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Miami-Dade Circuit Judge Michael Hanzman’s decision came a day before the one-year anniversary of the Champlain Towers South disaster in Surfside, a suburb of Miami. The judge commended the dozens of lawyers involved for averting what could have been years of litigation with no certain outcome for the victims.
“It will never be enough to compensate them for the tragic loss they have suffered,” the judge said. “This agreement is the best we can achieve. It’s a remarkable result. It’s extraordinary.”
The deal will set up a $1.02 billion fund for people who lost family members in the collapse of the 12-story building, as well as those who sustained physical or mental injuries. Lawyers said another $200 million was available from the Champlain Towers housing association itself, including insurance.
About $100 million is earmarked for legal fees — that number will be finalized in September — and $96 million for owners who lost one of the 136 units in the building, based on the estimated value of each one. They range from more expensive four-bedroom ocean-view units to lower-value one-bedroom ones.
The process to determine the value of the claims for the 98 deaths and any injuries will be completed by Aug. 26, Hanzman said. Anyone who has filed a lawsuit by July 18 has the right, but is not required, to a private hearing before a judge.
The question will be how much a life or an injury is worth. Claims for damages in the event of loss of life typically involve multiple factors and could include, for example, the lifelong earning potential of the deceased.
“My goal really is to make it as painless as possible,” Hanzman said.
No victim appealed the settlement or chose to opt out, said court-appointed receiver Michael Goldberg. Several people who lost family members or property said in court on Thursday that they were grateful for a horrific experience coming to an end so quickly.
Raysa Rodriguez, who survived the collapse in a ninth-story unit that initially remained intact, had nothing but praise for the result.
“You have no idea what a relief that is for me personally,” Rodriguez said. “I am so exhausted. I just want this to be done. I want these souls to rest.”
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The ruling came during a so-called fairness hearing, where anyone who had objections to the deal could raise them while the judge determined whether the settlement was “fair, reasonable and reasonable,” according to court documents.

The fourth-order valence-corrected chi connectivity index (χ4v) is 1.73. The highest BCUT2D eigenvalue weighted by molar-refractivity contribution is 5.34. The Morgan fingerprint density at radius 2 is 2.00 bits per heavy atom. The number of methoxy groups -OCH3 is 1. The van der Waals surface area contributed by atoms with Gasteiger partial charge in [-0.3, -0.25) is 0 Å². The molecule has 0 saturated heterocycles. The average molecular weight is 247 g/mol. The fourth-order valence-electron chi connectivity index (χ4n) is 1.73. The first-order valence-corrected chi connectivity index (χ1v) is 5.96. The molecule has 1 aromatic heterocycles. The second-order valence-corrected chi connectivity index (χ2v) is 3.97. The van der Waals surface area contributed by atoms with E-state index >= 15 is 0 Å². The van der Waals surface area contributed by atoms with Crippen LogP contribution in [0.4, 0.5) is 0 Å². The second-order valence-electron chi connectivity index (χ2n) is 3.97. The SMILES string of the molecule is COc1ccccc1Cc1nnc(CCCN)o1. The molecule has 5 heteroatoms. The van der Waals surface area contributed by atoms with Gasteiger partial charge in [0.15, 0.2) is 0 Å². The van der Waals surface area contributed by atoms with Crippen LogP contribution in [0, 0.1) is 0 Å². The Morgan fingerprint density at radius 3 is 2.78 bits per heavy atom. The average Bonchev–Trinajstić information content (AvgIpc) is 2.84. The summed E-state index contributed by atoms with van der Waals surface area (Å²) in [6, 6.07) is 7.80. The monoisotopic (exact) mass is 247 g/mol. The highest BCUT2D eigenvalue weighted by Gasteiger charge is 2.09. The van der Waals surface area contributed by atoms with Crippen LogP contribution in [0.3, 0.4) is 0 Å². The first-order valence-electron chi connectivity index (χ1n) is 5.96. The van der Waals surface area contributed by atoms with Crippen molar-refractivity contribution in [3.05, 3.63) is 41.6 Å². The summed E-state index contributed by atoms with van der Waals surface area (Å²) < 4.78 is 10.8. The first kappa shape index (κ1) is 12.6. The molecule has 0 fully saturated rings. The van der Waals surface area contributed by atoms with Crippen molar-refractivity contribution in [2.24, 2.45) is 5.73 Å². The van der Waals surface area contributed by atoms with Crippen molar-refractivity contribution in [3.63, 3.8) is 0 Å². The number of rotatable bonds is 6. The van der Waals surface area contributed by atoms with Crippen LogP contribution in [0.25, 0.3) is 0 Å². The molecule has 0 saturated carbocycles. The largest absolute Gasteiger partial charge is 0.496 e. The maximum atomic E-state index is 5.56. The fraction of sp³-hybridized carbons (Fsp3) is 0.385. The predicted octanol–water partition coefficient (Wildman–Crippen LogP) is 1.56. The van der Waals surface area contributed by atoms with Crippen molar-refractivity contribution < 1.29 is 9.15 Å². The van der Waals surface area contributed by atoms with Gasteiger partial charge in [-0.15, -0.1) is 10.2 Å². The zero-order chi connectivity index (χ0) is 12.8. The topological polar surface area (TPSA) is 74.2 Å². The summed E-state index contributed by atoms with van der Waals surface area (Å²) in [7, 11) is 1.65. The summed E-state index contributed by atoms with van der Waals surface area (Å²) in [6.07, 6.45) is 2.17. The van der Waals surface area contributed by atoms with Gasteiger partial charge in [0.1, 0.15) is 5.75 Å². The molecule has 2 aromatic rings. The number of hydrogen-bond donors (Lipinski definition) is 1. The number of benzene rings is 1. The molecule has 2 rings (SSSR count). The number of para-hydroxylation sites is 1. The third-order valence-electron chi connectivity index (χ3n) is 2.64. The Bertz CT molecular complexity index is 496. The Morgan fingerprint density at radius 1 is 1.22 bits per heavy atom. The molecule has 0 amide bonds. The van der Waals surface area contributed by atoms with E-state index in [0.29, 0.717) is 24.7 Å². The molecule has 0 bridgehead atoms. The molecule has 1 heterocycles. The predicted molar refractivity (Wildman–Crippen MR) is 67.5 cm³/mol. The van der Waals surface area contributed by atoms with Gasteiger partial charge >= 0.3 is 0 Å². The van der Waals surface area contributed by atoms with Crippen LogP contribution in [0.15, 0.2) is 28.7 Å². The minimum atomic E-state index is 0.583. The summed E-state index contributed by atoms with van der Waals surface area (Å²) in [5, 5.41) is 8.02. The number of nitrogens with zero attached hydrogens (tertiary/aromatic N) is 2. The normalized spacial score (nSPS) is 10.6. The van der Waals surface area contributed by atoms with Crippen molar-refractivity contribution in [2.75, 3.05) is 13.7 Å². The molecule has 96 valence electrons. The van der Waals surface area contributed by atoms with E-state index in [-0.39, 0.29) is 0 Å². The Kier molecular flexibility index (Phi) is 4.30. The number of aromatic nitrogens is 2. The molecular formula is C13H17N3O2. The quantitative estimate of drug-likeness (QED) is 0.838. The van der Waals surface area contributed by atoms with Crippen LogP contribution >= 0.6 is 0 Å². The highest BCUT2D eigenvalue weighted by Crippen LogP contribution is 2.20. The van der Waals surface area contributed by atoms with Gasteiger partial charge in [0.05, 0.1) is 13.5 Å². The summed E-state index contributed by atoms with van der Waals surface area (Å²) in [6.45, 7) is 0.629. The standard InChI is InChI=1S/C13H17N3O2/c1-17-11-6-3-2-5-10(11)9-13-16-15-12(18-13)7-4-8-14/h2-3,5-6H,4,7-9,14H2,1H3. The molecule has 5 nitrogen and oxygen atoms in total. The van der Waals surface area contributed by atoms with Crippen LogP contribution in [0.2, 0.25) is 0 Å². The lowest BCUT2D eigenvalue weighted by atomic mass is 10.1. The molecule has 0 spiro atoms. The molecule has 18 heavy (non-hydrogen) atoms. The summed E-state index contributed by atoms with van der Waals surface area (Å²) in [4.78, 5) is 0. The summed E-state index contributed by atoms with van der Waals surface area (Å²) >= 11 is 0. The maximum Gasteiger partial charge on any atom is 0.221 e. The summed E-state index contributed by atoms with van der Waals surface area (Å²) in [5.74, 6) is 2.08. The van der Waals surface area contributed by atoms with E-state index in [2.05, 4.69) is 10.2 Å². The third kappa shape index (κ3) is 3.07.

The money came from 37 different sources, including insurance companies, engineering firms and a luxury condo whose recent construction next door is suspected of contributing to the structural damage to the Champlain Towers South. Neither party admits any wrongdoing.
A multi-billion dollar developer from Dubai will buy the 1.8 hectare beachfront property for US$120 million, contributing to the settlement. This transaction is expected to be completed by the end of July.
People could start getting checks for their losses starting in September, the judge said.
Champlain Towers South had a long history of maintenance issues and questions were raised about the quality of its original construction and inspections in the early 1980s. Other possible factors include sea level rise from climate change and damage from saltwater intrusion.
A definitive conclusion on the cause is likely years away. The National Institute of Standards and Technology, which is leading the federal investigation into the collapse, recently said invasive testing of material samples from the collapse site will begin soon.
The tests will help investigators find potential flaws in the building’s structural elements by examining things like the density of the materials, how porous they were and whether there was corrosion, NIST said.
Florida will require a statewide recertification of condos taller than three stories under new legislation Republican Gov. Ron DeSantis signed into law last month in response to the disaster.
The death toll from the collapse of the Champlain Towers is among the highest in US history among similar disasters. The 1981 Hyatt Regency collapse killed 114 people, and a Massachusetts factory disaster in 1860 killed between 88 and 145 workers.
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https://abc13.com/condo-collapse-settlement-surfside-florida-champlain-towers-miami/11990771/ The judge approves a $1 billion deal in a class action lawsuit over the collapse of the Champlain Towers in Surfside, Florida